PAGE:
If you like nutritional meta-analyses, then have I got a treat for you. Two separate papers (one for each gender) were published this year (The American Journal of Clinical Nutrition, International Journal of Stroke) that reviewed the relationship between magnesium, potassium, calcium and the likelihood of strokes.
The study on women published in the AJCN, took a look at the two Nurses’ Health Studies, the biggest and longest-running investigations into what factors influence female health. The Information in this study comes from over 200,000 nurses-participants. During the 30 years of the study, over three thousand strokes were reported. The research indicated that women with the highest intake of magnesium reduced their risk of stroke by 19% when compared to those who had the lowest levels of magnesium. Those with the highest potassium levels saw 11% reduction in stroke risk when compared to those in the lowest potassium strata. Finally, those women who had the highest levels of potassium and magnesium reduced their risk of stroke by a whopping 28%. Calcium did not seem to affect stroke outcome either way.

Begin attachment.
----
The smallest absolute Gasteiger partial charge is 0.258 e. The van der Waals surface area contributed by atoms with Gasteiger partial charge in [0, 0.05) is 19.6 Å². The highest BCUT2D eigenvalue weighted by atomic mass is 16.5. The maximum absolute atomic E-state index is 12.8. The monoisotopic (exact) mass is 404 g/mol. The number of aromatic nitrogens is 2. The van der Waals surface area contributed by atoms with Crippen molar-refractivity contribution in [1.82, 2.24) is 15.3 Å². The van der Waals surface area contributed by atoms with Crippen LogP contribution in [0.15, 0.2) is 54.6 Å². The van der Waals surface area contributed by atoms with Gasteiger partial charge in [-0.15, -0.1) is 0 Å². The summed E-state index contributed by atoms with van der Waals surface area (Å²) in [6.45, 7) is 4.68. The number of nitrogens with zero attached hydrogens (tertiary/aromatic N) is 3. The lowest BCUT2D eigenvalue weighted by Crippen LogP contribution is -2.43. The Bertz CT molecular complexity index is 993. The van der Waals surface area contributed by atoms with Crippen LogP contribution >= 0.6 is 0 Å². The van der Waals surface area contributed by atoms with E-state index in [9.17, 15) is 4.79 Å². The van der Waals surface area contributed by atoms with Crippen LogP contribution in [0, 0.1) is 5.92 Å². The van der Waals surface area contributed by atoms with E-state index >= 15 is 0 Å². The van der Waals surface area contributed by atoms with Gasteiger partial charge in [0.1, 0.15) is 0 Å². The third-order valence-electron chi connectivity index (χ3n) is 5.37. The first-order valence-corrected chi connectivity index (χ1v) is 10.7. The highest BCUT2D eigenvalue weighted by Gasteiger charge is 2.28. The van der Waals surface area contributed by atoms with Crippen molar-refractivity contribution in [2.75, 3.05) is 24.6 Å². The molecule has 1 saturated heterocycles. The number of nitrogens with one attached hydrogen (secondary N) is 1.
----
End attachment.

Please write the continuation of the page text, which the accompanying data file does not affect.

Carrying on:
The second study looked at male over 40,000 male participants in the Health Professional Follow-Up study, and the results were similar:
A diet rich in magnesium, potassium, and calcium may contribute to reduced risk of stroke among men. Because of significant collinearity, the independent contribution of each cation is difficult to define.
The AIM Companies offers fine, transdermal magnesium in a spray, lotion or in bath crystals. For potassium, we carry Red Rush which contains 20% of your daily potassium needs.